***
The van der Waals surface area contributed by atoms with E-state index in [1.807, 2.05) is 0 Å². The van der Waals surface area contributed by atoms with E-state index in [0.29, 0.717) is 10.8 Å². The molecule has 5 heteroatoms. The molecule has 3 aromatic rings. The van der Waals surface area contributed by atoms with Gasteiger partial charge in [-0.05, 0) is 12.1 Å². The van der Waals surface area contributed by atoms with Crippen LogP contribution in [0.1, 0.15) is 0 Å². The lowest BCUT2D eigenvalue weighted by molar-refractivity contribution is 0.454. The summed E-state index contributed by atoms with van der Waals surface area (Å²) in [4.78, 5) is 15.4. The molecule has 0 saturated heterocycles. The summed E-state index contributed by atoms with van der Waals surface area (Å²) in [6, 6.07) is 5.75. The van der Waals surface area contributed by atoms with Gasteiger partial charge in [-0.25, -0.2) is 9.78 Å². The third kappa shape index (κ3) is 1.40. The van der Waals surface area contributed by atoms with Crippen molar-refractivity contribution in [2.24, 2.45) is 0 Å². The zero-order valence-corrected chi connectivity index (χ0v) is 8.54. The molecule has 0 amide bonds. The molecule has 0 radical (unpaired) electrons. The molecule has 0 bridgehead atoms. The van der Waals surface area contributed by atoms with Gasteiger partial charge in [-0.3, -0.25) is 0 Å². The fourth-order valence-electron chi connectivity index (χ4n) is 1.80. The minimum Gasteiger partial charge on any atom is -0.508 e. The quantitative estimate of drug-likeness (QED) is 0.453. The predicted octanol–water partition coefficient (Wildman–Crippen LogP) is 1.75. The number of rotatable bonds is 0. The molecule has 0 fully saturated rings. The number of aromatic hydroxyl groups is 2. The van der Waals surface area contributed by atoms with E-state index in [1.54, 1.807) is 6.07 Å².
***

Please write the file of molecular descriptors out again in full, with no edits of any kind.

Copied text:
The van der Waals surface area contributed by atoms with E-state index in [1.807, 2.05) is 0 Å². The van der Waals surface area contributed by atoms with E-state index in [0.29, 0.717) is 10.8 Å². The molecule has 5 heteroatoms. The molecule has 3 aromatic rings. The van der Waals surface area contributed by atoms with Gasteiger partial charge in [-0.05, 0) is 12.1 Å². The van der Waals surface area contributed by atoms with Crippen LogP contribution in [0.1, 0.15) is 0 Å². The lowest BCUT2D eigenvalue weighted by molar-refractivity contribution is 0.454. The summed E-state index contributed by atoms with van der Waals surface area (Å²) in [4.78, 5) is 15.4. The molecule has 0 saturated heterocycles. The summed E-state index contributed by atoms with van der Waals surface area (Å²) in [6, 6.07) is 5.75. The van der Waals surface area contributed by atoms with Gasteiger partial charge in [-0.25, -0.2) is 9.78 Å². The third kappa shape index (κ3) is 1.40. The van der Waals surface area contributed by atoms with Crippen molar-refractivity contribution in [2.24, 2.45) is 0 Å². The zero-order valence-corrected chi connectivity index (χ0v) is 8.54. The molecule has 0 amide bonds. The molecule has 0 radical (unpaired) electrons. The molecule has 0 bridgehead atoms. The van der Waals surface area contributed by atoms with Gasteiger partial charge in [-0.3, -0.25) is 0 Å². The fourth-order valence-electron chi connectivity index (χ4n) is 1.80. The minimum Gasteiger partial charge on any atom is -0.508 e. The quantitative estimate of drug-likeness (QED) is 0.453. The predicted octanol–water partition coefficient (Wildman–Crippen LogP) is 1.75. The number of rotatable bonds is 0. The molecule has 0 fully saturated rings. The number of aromatic hydroxyl groups is 2. The van der Waals surface area contributed by atoms with E-state index in [1.54, 1.807) is 6.07 Å².